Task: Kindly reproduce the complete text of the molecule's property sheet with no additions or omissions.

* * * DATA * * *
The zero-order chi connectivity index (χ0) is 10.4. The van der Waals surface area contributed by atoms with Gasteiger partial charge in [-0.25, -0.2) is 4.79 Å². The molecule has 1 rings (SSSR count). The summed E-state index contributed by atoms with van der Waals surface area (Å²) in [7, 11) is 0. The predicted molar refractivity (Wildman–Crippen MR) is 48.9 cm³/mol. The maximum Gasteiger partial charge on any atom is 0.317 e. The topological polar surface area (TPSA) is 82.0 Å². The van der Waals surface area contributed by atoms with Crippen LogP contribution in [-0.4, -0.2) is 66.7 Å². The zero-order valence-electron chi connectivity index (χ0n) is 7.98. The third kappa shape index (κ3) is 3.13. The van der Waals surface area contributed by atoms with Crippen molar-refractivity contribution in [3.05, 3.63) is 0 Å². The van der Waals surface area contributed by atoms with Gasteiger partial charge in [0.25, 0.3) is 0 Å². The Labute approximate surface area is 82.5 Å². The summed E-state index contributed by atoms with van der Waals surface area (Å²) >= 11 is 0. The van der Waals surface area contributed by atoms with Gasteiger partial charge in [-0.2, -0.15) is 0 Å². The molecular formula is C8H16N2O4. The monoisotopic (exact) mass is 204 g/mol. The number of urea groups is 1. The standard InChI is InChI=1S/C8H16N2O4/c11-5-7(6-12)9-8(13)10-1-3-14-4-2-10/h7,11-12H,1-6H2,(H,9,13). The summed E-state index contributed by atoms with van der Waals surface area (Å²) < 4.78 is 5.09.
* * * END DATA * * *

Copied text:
The zero-order chi connectivity index (χ0) is 10.4. The van der Waals surface area contributed by atoms with Gasteiger partial charge in [-0.25, -0.2) is 4.79 Å². The molecule has 1 rings (SSSR count). The summed E-state index contributed by atoms with van der Waals surface area (Å²) in [7, 11) is 0. The predicted molar refractivity (Wildman–Crippen MR) is 48.9 cm³/mol. The maximum Gasteiger partial charge on any atom is 0.317 e. The topological polar surface area (TPSA) is 82.0 Å². The van der Waals surface area contributed by atoms with Crippen LogP contribution in [-0.4, -0.2) is 66.7 Å². The zero-order valence-electron chi connectivity index (χ0n) is 7.98. The third kappa shape index (κ3) is 3.13. The van der Waals surface area contributed by atoms with Crippen molar-refractivity contribution in [3.05, 3.63) is 0 Å². The van der Waals surface area contributed by atoms with Gasteiger partial charge in [0.25, 0.3) is 0 Å². The Labute approximate surface area is 82.5 Å². The summed E-state index contributed by atoms with van der Waals surface area (Å²) >= 11 is 0. The van der Waals surface area contributed by atoms with Gasteiger partial charge in [-0.2, -0.15) is 0 Å². The molecular formula is C8H16N2O4. The monoisotopic (exact) mass is 204 g/mol. The number of urea groups is 1. The standard InChI is InChI=1S/C8H16N2O4/c11-5-7(6-12)9-8(13)10-1-3-14-4-2-10/h7,11-12H,1-6H2,(H,9,13). The summed E-state index contributed by atoms with van der Waals surface area (Å²) < 4.78 is 5.09.